Blondel waited for a moment when the coast was relatively clear, then hitched up his pants, swallowed hard, stepped out and headed across the lawn at a brisk walk. He had covered about half the distance before somebody called – – yelled would be too strong a word. Blondel put his head down and sprinted.

He zigged and zagged to confuse any tacklers, made the bushes with the kind of spurt that wins gold medals under more favorable circumstances, and was slamming through tough thorny stuff that ripped at him like fine- gauge barbed wire.

He ploughed on, bounced off a denser mass of rubbery branches and leaves, clawed his way through a barrier like the fence around the nurses’ quarters at a hardship post.

Twice he went down hard, but came up still digging, finally burst through into the clear and was back on the lawn, six feet from where he had first dived into the hedge, watching no more than fifty stalwart young athletes in gold suits converging from three sides.

He backed a step, took a gouge in the hip pocket from the thorns, tried a dash to the right. A Monitor loomed before him, friendly smile in place, one hand upraised.
Blondel ducked under it, pelted for the front of the house.

At that moment, with an ominous rumble, something large and dim in the gloom burst through the hedge directly in his path. He shied, saw light glint on an armored prow above rubber- shod tracks. There was a dull woof! and a white mist jetted from orifices low on the tank’s sides.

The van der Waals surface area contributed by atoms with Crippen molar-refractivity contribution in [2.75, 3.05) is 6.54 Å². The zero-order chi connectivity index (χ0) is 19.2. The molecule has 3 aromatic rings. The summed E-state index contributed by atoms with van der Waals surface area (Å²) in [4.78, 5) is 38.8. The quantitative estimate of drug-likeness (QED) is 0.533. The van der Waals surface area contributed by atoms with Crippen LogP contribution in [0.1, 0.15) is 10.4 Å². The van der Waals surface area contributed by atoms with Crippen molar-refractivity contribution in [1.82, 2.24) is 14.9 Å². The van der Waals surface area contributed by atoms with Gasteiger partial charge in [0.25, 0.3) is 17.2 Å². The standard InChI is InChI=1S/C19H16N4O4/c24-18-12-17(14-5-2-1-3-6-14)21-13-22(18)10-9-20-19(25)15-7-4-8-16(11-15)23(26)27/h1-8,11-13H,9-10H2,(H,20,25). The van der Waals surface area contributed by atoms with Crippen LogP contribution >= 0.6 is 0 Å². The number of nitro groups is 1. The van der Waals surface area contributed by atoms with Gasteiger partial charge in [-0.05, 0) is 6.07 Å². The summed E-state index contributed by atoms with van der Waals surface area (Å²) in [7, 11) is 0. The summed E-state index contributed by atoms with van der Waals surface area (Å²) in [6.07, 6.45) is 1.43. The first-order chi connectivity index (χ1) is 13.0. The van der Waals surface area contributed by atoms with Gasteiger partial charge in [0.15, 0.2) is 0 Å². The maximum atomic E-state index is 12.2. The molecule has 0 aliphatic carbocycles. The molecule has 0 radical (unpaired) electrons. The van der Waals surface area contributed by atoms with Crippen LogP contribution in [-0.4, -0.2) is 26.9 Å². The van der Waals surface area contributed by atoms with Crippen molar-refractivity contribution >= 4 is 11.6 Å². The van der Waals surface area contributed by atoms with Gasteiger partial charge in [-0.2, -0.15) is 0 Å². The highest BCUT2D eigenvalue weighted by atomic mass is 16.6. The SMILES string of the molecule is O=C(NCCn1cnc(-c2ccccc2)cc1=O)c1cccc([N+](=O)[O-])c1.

Blondel caught a whiff of fresh-cut hollyhocks, turned to run in a new direction, felt himself keeling over slowly like a wax figure left too long in the sun. On all fours he saw the heavy machine lumber forward, halt beside him.

A hatch popped up and a dark figure jumped down, bent over him. He tried to gather his strength for a swing, fell on his face instead. Hands gripped his arms, pulled him to his feet. His eyes focused on a pair of boots, sole- up on the lawn, connected to a set of yellow-clad legs.

There was another supine Monitor beyond the first, two more in sight beyond him, …
Then the hands dragged him back, lifted him, thrust him through a narrow opening into dim light, dumped him on cold metal and webbing. There was a deep-throated roar, a surge of motion as the canopy thumped down, cutting off the flow of cold air.

“About time,” someone was saying over the rumble of engines. “We’ve been hovering in the underbrush for six hours, waiting for you to show yourself.”

Blondel got a firm grip on his head, swung it around far enough to see a curly head of dark hair and a set of horn- rims.
“Hey,” he said weakly. “This is … I was … you were … ”
“Take it easy,” Maxwell said. “You didn’t think we’d run out on you, did you?”